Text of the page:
We've traveled by domestic air carrier with our tandem in a hard wood case with no problem. We recently returned from a European tour with the same bike and box. Due to some fortuitous picks of airline and the complexity of airline baggage charges, it only cost us $75 extra for the roundtrip. Our bike was not damaged in any way.


    During my tour I spoke to a German tourist whose bike was "destroyed" by Lufthansa baggage handlers. He has not been able to recover damages. His bike was in a plastic bag, as advised by a Lufthansa employee. When we arrived back in the US, we found that our bike had been traveling with the bikes of a couple who had put them in cardboard boxes. Their boxes were destroyed, torn and punched full of holes. She was not about to open the boxes at the airport, preferring to do her crying in private, so we don't know the fate of the bikes in the boxes.

    Our box also collected a crack in the lid on the way back. They had thrown the bike so hard that it slid across the inside of the case and the captain's seat tube almost punched through the plywood box. One end of the rear hub was punched through the plywood, I can't imagine how. However, the bike was well-packed in the case and was not damaged. They also ripped the wheels off both our suitcases, one on the way over, one on the way back. I can't imagine how you can rip the wheels off a suitcase.

    So if you go foreign, my strong advice is to have your bike in a rigid case, not cloth, not padded, not framed and padded, and not cardboard. Only a rigid case will survive this handling. And take cheap suitcases.
    My bike hasn't had to survive Lufthansa yet, but it has survived two transatlantic flights in the Ground Effect Tardis bag. A bike should be packed so that there is no possibility of it moving within its case and using the wheels either side of the frame makes for a very strong package. Gear can be used as padding. Total weight of my bag was 39 lbs and each time I travelled it went on as regular baggage, no bike or excess baggage fees. The packed bike can fit into a regular taxi and goes on a bus easily. The empty bag folds down to the size of a phone directory (if you remember those things) and is easy to store in luggage lockers, leave at hotels or ship to somewhere you'll need it next.





    http://wheelsofchance.org/2009/09/10...th-the-tardis/
    Last edited by nun; 09-23-12 at 09:26 PM.

  20. #20
    just another gosling Carbonfiberboy's Avatar
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    Quote Originally Posted by shelbyfv View Post
    That box is very cool. You close it just with duct tape? Wrap it all the way around, or what?
    No, like 4 ea. 20" strips. We take the roll so we can re-tape.

  21. #21
    Senior Member Chris Pringle's Avatar
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    Quote Originally Posted by stevo9er View Post
    Anyone have any thoughts on how the S&S bag will hold up with handlers? I just bought one for my LHT deluxe (now I am slightly worried).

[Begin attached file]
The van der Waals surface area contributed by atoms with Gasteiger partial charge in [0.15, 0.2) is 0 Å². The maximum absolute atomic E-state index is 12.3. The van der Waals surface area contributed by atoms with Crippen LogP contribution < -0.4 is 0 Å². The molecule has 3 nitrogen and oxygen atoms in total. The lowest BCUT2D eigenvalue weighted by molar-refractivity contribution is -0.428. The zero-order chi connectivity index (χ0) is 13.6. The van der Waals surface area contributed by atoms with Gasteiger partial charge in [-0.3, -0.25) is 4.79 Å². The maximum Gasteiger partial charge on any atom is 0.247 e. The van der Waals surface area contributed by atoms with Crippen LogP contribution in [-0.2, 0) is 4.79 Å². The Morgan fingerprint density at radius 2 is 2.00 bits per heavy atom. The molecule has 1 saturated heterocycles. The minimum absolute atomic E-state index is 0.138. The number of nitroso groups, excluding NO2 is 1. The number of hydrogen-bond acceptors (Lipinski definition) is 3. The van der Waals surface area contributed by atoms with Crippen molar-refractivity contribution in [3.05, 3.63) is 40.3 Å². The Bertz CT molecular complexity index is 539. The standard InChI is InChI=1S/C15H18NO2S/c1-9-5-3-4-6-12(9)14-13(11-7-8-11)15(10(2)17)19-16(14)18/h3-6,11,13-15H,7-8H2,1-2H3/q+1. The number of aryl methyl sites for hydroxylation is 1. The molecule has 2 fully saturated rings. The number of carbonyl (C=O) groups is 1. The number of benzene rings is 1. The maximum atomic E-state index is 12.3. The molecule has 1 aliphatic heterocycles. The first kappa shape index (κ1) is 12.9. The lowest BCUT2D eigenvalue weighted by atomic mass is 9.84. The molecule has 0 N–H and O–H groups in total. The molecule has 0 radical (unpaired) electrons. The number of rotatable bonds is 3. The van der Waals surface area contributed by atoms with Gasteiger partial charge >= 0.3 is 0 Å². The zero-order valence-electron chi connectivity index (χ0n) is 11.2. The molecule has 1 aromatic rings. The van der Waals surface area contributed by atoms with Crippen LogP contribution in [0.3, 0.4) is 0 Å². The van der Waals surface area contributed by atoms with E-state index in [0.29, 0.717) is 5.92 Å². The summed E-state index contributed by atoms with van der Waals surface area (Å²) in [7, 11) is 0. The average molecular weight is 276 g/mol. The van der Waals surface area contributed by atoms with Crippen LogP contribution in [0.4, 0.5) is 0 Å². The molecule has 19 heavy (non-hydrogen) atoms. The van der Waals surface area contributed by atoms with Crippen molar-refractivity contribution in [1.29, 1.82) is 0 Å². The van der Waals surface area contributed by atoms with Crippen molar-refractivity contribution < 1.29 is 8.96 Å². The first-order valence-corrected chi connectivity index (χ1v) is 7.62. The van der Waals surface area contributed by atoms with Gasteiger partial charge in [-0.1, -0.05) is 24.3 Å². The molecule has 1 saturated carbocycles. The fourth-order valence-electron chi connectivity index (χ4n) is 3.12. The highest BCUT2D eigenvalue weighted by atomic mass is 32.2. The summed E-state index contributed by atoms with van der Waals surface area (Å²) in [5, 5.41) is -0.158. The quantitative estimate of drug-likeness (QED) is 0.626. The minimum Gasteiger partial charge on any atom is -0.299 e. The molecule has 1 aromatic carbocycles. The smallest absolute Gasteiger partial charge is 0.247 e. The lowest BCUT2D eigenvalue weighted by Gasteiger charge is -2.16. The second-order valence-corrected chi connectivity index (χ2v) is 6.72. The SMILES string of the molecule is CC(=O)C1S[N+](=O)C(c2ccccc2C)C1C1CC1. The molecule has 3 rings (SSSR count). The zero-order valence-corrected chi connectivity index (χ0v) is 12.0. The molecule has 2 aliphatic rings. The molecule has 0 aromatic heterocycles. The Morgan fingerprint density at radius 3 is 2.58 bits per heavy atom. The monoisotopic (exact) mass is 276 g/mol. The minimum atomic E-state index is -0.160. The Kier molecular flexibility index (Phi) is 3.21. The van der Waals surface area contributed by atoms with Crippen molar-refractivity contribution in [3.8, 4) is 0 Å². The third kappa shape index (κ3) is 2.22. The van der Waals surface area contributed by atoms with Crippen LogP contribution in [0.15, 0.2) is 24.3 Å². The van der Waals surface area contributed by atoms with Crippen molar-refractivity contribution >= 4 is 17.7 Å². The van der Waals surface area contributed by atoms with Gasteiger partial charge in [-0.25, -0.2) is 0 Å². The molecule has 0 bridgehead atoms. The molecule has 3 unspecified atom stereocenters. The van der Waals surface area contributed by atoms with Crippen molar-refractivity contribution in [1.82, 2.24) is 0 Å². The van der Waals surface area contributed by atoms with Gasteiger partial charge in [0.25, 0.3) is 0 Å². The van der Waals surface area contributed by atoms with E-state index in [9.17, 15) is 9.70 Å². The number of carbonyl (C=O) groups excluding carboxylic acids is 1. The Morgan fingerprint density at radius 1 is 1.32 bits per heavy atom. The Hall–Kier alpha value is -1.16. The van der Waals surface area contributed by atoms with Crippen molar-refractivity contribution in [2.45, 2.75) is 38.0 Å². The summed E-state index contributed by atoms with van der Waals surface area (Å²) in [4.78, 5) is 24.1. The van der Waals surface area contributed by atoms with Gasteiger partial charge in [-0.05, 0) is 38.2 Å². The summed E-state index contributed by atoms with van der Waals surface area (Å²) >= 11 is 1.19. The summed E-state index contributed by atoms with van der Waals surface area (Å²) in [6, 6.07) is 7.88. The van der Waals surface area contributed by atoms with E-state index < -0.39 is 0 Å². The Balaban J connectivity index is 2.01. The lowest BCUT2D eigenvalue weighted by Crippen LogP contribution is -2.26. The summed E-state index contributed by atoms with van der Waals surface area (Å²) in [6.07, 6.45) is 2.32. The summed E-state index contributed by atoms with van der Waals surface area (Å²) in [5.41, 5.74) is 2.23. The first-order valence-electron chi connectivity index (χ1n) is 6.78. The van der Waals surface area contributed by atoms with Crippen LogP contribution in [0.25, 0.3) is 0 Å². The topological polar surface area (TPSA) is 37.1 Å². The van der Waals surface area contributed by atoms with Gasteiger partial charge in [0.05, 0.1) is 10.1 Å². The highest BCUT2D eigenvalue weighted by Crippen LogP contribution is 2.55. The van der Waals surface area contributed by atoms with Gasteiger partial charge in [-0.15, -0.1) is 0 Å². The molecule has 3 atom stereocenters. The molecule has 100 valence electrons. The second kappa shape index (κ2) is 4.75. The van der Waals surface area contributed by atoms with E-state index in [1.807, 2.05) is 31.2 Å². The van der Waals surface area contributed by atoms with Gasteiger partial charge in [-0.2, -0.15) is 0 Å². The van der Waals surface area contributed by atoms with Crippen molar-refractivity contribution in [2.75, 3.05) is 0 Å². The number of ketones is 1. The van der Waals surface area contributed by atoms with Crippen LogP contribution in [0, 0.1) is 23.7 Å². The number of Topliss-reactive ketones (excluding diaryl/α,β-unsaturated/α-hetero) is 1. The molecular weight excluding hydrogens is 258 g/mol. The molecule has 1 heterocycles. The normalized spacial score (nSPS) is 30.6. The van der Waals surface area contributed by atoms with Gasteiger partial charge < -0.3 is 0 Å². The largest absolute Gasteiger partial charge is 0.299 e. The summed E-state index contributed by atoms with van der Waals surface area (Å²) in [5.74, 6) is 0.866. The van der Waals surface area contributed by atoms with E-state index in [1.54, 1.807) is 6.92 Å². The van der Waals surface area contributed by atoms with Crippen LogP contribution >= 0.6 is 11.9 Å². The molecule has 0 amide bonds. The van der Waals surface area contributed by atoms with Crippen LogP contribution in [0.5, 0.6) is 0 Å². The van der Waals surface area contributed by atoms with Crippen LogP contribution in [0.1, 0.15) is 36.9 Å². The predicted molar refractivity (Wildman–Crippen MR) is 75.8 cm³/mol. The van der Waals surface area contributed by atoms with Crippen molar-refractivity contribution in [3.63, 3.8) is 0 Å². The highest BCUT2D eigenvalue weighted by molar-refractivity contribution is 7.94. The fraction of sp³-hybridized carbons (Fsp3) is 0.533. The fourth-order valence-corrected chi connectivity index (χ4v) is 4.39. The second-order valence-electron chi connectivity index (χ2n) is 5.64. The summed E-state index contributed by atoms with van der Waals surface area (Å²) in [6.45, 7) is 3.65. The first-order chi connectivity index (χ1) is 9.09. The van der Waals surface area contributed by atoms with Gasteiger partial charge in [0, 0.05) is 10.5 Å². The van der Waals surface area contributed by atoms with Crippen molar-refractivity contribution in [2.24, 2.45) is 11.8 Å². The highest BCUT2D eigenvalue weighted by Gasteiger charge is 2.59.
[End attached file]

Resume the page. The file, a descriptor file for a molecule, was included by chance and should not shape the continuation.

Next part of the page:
Which S&S bag do you have (they have several models)? I have their soft backpack case, velcro tube protectors for every part of the frame and one S&S compression member. I also bought the special netting for TSA inspection. Do protect the wheels by removing skewers and use small wheel compression members on each side of wheels (Your LBS should have these for free.) Use lots of clothes or corrugated paper in the external pockets. In my case, no problem flying with it to Mexico. Everything arrived without a single scratch. Many people have reported flying numerous times successfully with this particular case. It's really well designed! I doubt you will ever have an issue. The hardshell cases are definitely bombproof, but heavier and difficult to ship/store.

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    Quote Originally Posted by Chris Pringle View Post
    Which S&S bag do you have (they have several models)? I have their soft backpack case, velcro tube protectors for every part of the frame and one S&S compression member. I also bought the special netting for TSA inspection. Do protect the wheels by removing skewers and use small wheel compression members on each side of wheels (Your LBS should have these for free.) Use lots of clothes or corrugated paper in the external pockets. In my case, no problem flying with it to Mexico. Everything arrived without a single scratch. Many people have reported flying numerous times successfully with this particular case. It's really well designed! I doubt you will ever have an issue. The hardshell cases are definitely bombproof, but heavier and difficult to ship/store.
    Yeah, the soft backpack case is the one I ordered. So put some pipe insulation around all the frame parts, and buy a couple of compression members, pack the pockets with clothes, toss in some foam, and it should be good?